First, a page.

At the dawn of the Buck Showalter era five years ago, a breakeven season would have cause for celebration in Baltimore.
Now, it just feels empty.
After 14 losing seasons, shouldn’t four consecutive non-losing seasons—for the first time in 30 years—feel better?
That’s because Showalter has succeeded in one of his most important tasks — raising expectations — and after an unlikely wild card team in 2012, a competitive one in 2013, and an AL East winner a year ago, a .500 team just doesn’t make it.
The Orioles had to win five straight games against Toronto and New York to close at the break-even point, just the second time in team history it finished there.
But, the fans who attended Sunday’s windy farewell knew all too well that big changes are in store.
After the first two winning seasons, the Orioles were able to keep their core of Chris Davis, J.J. Hardy, Adam Jones, Nick Markakis and Matt Wieters together and had a young budding star in Manny Machado.
Markakis is gone, and now Davis and Wieters are expected to go, and fans aren’t pleased about it.
Davis is in an enviable position. Not yet 30, he’s a free agent in a year where there aren’t many quality first basemen available, let alone ones with two home run titles.
The Orioles are faced with an awful decision. If they do everything in their power to sign Davis, they’ll likely sacrifice the ability to add other stars and complementary pieces. They may also lose the chance to extend Machado, who’s still three years away from free agency, but may be worth more than Davis.
After Markakis and Nelson Cruz left, fans wondered how the Orioles would be able to replace them. A popular retort was that Davis, Machado and Wieters would all be back, happy and healthy.
That was mostly true. Davis nearly doubled his home run output of 2014. Machado hit 35 and became a much more selective hitter, but Wieters, due to a limited schedule in what was essentially a rehab year, didn’t produce what was expected.
While the losses of Cruz and Markakis were crucial, they also pointed to a lineup much too dependent on power. Machado is now a dangerous all-around hitter, and Jonathan Schoop is showing signs that he could be, too.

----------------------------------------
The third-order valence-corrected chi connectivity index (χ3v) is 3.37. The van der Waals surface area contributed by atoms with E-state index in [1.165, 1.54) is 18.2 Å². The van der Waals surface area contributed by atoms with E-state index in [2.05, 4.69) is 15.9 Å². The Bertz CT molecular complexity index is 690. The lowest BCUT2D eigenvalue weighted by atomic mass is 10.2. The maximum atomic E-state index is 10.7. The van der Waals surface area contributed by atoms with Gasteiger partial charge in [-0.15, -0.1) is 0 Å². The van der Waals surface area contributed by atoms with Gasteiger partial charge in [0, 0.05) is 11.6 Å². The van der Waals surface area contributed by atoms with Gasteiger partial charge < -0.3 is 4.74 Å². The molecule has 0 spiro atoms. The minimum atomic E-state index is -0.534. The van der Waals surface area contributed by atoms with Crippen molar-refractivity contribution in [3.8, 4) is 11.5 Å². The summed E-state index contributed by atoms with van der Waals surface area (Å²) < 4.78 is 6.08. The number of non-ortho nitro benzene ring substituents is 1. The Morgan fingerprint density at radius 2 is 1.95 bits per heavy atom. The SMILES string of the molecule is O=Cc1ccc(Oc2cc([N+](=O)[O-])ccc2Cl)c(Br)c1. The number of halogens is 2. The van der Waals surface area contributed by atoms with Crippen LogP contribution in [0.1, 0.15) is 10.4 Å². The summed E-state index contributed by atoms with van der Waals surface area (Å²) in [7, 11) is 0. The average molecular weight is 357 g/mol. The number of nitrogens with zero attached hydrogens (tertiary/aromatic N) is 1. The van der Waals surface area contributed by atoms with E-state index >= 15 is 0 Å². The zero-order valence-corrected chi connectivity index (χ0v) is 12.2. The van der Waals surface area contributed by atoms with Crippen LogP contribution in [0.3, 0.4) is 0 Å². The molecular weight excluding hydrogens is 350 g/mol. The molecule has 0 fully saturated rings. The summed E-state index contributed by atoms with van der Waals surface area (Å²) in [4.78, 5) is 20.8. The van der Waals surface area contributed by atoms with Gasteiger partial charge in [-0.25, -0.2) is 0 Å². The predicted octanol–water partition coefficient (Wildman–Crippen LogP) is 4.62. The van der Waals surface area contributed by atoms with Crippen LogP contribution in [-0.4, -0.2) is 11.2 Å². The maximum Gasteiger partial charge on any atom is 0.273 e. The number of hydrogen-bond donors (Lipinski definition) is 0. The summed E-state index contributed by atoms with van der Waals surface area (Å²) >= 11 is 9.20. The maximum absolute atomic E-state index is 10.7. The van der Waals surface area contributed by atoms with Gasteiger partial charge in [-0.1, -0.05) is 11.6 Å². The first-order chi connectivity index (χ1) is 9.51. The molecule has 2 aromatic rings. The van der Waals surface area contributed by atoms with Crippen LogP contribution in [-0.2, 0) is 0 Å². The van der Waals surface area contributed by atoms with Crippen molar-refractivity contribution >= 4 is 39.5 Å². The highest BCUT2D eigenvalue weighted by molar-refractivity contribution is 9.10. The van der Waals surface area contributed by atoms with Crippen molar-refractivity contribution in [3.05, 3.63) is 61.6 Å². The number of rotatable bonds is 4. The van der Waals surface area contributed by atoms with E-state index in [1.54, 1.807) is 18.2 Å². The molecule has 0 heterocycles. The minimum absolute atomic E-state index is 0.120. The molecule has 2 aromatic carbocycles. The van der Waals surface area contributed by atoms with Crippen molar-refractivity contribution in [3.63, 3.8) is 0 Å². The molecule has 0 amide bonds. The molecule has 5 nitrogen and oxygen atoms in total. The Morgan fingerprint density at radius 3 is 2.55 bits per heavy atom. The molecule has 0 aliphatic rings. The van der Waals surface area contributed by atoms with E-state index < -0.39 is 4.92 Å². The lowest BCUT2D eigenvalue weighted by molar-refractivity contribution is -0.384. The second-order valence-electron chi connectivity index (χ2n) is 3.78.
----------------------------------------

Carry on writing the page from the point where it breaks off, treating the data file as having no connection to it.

But, there were too many times when the team seemingly waited on the home run.
MORE ORIOLES: Showalter noncommital about coaches returning
The players that Dan Duquette and Showalter hoped would adequately fill in for Cruz and Markakis—Alejandro De Aza, Travis Snider and Delmon Young—failed, and were all gone long before season’s end.
Steve Pearce failed to follow up on his surprising 2015, though he showed some late power, and Duquette was forced to try and replace Markakis at the trading deadline with Gerardo Parra, another pending free agent.
Davis, Parra, Pearce, Wieters, Wei-Yin Chen and Darren O’Day are all free agents, and if even two of those return, it would be a major victory.
While the club continued to hit home runs, it continued to strike out at an alarming rate, and the on-base percentage, which has been a concern of Duquette ever since he arrived four years ago, dropped yet again—to .307.
Those issues all could have been forgotten had the starting pitching maintained its 2014 excellence.
While Chen continued to almost always provide creditable starts, and Ubaldo Jimenez rebounded to somewhat justify their investment in him, the others fell back.
None fell farther than Bud Norris, who led the team in wins with 15 in 2014, and won just two before his July 31 jettisoning.
Chris Tillman, who was the team’s best pitcher in 2013 and 2014, had a middling year, and Miguel Gonzalez stumbled, too.
The Orioles are hoping for more from Tillman, Gonzalez and Kevin Gausman, who turned in a few excellent late season starts.
All will have to be much better in 2016.
Of all the free agents, Chen is the least likely to return. The Orioles are betting, and I think they’re right, that they got a four-year bargain with Chen, and that re-upping him isn’t wise. He earned $15.47 million for the past four years, and in his next contract, he could average that on a four-year deal.
Even if O’Day leaves, which will probably happen, the Orioles may be somewhat protected with the emergence of Brad Brach and Mychal Givens to set up for Zach Britton.
Duquette and Showalter will address the 2015 season and what they think lies ahead for the next few months this afternoon.
One area that must be immediately addressed is the uncertainty surrounding the coaching staff, which Showalter has repeatedly said, is the best he’s had. None are under contract for 2016.
The off-season begins now.
MORE ORIOLES: Mancini wins Orioles top minor league player award